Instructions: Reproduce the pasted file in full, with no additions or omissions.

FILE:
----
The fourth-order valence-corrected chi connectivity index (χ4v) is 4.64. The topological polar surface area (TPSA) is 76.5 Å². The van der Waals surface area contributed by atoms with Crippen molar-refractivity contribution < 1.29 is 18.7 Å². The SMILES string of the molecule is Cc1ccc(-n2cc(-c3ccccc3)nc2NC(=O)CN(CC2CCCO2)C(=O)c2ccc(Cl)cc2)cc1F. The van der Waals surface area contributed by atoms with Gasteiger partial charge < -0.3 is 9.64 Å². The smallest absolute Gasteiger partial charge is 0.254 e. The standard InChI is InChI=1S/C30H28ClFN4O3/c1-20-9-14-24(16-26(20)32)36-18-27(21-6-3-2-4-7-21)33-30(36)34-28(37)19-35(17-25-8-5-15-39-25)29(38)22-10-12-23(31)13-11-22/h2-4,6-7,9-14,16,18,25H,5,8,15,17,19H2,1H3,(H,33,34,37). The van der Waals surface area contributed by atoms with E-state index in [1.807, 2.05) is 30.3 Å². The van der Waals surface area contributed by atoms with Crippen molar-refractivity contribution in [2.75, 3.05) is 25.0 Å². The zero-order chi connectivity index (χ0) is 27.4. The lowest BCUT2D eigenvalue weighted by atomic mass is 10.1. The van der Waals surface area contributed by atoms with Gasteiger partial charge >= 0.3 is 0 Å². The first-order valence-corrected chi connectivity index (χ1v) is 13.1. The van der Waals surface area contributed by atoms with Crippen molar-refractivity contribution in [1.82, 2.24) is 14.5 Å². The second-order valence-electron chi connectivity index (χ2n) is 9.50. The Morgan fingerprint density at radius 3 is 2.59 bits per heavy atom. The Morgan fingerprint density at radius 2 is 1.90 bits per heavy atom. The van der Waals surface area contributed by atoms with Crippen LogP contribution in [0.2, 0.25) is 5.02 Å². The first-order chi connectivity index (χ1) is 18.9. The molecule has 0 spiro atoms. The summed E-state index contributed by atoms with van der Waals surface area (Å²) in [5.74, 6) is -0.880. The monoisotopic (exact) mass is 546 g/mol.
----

The fourth-order valence-corrected chi connectivity index (χ4v) is 4.64. The topological polar surface area (TPSA) is 76.5 Å². The van der Waals surface area contributed by atoms with Crippen molar-refractivity contribution < 1.29 is 18.7 Å². The SMILES string of the molecule is Cc1ccc(-n2cc(-c3ccccc3)nc2NC(=O)CN(CC2CCCO2)C(=O)c2ccc(Cl)cc2)cc1F. The van der Waals surface area contributed by atoms with Gasteiger partial charge < -0.3 is 9.64 Å². The smallest absolute Gasteiger partial charge is 0.254 e. The standard InChI is InChI=1S/C30H28ClFN4O3/c1-20-9-14-24(16-26(20)32)36-18-27(21-6-3-2-4-7-21)33-30(36)34-28(37)19-35(17-25-8-5-15-39-25)29(38)22-10-12-23(31)13-11-22/h2-4,6-7,9-14,16,18,25H,5,8,15,17,19H2,1H3,(H,33,34,37). The van der Waals surface area contributed by atoms with E-state index in [1.807, 2.05) is 30.3 Å². The van der Waals surface area contributed by atoms with Crippen molar-refractivity contribution in [2.75, 3.05) is 25.0 Å². The zero-order chi connectivity index (χ0) is 27.4. The lowest BCUT2D eigenvalue weighted by atomic mass is 10.1. The van der Waals surface area contributed by atoms with Gasteiger partial charge >= 0.3 is 0 Å². The first-order valence-corrected chi connectivity index (χ1v) is 13.1. The van der Waals surface area contributed by atoms with Crippen molar-refractivity contribution in [1.82, 2.24) is 14.5 Å². The second-order valence-electron chi connectivity index (χ2n) is 9.50. The Morgan fingerprint density at radius 3 is 2.59 bits per heavy atom. The Morgan fingerprint density at radius 2 is 1.90 bits per heavy atom. The van der Waals surface area contributed by atoms with Crippen LogP contribution in [0.2, 0.25) is 5.02 Å². The first-order chi connectivity index (χ1) is 18.9. The molecule has 0 spiro atoms. The summed E-state index contributed by atoms with van der Waals surface area (Å²) in [5.74, 6) is -0.880. The monoisotopic (exact) mass is 546 g/mol.